A week-long survey of the preseason favorites for the BCS championship, and what they have to overcome to get there. Today: USC. Previously: AlabamaFlorida StateLSUOklahoma.

What we know. For now, Matt Barkley is the only USC quarterback in the last decade whose resumé fails to include any major awards, conference championships or BCS games. He also happens to be the most celebrated player in college football after dropping 23 touchdown passes on opposing secondaries in the Trojans' final six games last fall, a blistering finish that looked like the long-awaited fulfillment of every blue-chip accolade that met his arrival on campus in 2009. No use beating around the bush: If November 2011 was the rough cut for 2012, USC will be playing for the BCS Championship in Miami, period.

A lot of variables go into that if, beginning with Barkley's health. (He's missed only two starts in his career, both USC losses.) But the surrounding cast certainly is not one of them. Senior tailback Curtis McNeal turned in a 1,000-yard season on the ground despite spending the first half of it relegated to third string; another member of the 1,000-yard club, Silas Redd, transferred in from Penn State just in time for fall camp. On the other end of Barkley's bombs, Robert Woods and Marqise Lee finished their first season together as the most lethal 1-2 receiving punch in the nation, bringing down more than 2,400 yards and 28 touchdowns between them on 184 catches. Behind them, sophomore George Farmer and incoming freshman Nelson Agholor — hyped, five-star athletes in their own right — are just hoping to get in a few snaps in edgewise. Tight ends Randall Telfer and Xavier Grimble had nine touchdowns on 39 grabs as redshirt freshmen. Four of five starters are back on the offensive line.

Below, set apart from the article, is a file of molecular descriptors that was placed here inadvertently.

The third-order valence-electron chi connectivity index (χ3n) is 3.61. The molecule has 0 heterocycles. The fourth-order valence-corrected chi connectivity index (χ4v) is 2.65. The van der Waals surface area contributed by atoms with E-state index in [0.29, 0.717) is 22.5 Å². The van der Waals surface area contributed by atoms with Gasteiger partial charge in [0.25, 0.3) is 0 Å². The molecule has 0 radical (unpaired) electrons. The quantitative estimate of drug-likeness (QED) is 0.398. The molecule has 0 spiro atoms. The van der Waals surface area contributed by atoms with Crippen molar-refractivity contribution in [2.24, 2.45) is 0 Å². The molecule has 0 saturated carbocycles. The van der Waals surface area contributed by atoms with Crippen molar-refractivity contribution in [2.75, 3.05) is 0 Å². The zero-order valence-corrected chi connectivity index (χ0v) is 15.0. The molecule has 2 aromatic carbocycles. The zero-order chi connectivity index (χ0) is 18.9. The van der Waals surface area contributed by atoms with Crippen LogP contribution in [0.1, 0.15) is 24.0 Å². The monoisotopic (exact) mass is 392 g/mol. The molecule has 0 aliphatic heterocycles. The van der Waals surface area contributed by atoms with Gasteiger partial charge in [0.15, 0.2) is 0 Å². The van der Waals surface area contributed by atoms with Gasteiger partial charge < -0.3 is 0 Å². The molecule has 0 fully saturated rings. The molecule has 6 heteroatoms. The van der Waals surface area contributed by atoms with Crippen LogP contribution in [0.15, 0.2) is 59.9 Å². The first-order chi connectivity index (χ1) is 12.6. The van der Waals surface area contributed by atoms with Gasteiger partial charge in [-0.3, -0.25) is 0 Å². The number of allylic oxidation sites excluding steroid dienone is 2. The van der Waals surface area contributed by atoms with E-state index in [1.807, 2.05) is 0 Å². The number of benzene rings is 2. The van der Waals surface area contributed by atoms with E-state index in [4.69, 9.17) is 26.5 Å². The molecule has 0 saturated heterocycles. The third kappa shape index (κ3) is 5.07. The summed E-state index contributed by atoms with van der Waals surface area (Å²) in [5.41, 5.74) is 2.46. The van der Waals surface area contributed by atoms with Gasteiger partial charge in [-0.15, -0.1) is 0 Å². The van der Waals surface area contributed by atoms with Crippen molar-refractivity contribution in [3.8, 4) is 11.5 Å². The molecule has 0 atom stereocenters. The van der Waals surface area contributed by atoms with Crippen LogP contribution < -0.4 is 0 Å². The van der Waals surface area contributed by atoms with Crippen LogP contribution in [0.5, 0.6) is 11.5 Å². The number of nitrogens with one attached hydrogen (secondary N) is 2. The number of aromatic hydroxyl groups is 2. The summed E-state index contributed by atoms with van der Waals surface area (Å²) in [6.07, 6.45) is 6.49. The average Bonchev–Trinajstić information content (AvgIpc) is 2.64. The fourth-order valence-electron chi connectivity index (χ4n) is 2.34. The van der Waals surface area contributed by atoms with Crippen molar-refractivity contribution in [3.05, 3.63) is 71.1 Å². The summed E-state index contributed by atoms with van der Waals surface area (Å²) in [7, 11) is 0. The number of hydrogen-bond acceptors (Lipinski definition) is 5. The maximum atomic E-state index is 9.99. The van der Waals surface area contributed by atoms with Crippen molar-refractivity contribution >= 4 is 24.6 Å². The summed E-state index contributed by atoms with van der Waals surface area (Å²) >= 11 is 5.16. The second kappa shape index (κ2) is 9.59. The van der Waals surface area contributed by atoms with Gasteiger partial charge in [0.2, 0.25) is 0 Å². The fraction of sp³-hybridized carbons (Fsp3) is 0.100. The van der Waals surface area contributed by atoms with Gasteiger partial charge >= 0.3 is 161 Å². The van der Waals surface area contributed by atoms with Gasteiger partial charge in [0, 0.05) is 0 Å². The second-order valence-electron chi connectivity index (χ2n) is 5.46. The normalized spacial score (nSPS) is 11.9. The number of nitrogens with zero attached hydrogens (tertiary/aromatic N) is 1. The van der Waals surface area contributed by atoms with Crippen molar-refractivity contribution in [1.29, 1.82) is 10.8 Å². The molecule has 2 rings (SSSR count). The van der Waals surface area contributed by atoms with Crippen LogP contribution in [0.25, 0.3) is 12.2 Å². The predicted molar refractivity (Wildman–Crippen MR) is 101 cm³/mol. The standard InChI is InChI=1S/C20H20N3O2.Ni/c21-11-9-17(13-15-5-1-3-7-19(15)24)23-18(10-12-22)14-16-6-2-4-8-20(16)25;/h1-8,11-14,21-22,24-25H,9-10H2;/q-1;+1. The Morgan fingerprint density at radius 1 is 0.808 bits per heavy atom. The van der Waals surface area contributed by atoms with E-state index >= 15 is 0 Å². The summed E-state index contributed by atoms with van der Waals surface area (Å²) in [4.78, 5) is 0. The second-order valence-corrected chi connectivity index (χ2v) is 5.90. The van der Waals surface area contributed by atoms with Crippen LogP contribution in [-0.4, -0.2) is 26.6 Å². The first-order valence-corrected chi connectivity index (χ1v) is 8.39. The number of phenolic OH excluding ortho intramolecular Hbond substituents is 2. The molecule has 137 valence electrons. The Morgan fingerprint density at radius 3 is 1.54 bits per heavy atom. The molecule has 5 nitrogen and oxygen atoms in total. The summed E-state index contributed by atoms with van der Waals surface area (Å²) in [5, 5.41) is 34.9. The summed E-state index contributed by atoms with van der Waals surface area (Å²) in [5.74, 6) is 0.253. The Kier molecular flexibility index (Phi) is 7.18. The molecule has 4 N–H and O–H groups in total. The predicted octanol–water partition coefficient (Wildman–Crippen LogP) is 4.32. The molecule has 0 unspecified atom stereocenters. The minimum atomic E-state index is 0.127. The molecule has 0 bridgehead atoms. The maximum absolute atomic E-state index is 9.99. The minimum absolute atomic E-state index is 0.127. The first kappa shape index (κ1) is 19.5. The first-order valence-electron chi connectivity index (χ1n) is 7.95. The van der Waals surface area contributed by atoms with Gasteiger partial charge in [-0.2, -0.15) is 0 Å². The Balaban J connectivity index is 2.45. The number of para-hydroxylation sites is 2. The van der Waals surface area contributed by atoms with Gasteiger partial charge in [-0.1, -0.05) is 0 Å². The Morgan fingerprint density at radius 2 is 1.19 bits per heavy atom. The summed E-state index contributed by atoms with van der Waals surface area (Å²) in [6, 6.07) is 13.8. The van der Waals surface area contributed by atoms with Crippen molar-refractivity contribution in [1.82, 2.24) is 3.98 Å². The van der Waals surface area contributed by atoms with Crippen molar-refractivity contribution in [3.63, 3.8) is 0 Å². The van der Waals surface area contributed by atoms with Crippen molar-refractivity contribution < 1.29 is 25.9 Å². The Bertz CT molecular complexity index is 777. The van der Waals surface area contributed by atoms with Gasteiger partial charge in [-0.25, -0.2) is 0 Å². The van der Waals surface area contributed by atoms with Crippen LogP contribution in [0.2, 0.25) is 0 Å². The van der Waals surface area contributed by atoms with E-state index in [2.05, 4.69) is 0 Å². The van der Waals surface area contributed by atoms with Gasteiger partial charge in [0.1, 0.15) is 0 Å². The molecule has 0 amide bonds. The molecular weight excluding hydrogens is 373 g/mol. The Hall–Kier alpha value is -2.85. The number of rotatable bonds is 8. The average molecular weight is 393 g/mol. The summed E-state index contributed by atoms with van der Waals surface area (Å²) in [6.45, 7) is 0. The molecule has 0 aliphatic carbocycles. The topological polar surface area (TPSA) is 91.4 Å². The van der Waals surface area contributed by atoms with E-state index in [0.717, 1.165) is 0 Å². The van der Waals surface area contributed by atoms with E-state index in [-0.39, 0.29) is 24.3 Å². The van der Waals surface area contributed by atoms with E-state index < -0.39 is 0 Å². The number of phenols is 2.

The only way the starting lineup could be stronger is with the presence of departed left tackle Matt Kalil, whose early exit for big NFL bucks leaves Barkley without the best offensive lineman in the Pac-12 protecting his blindside. First crack at Kalil's job in the spring went to colossal sophomore Aundrey Walker, who has all the makings of another first-round giant in two years, but for now has yet to start a college game and is struggling through injuries in preseason practices. But man for man, pound for pound, this is the most stacked offense in the country.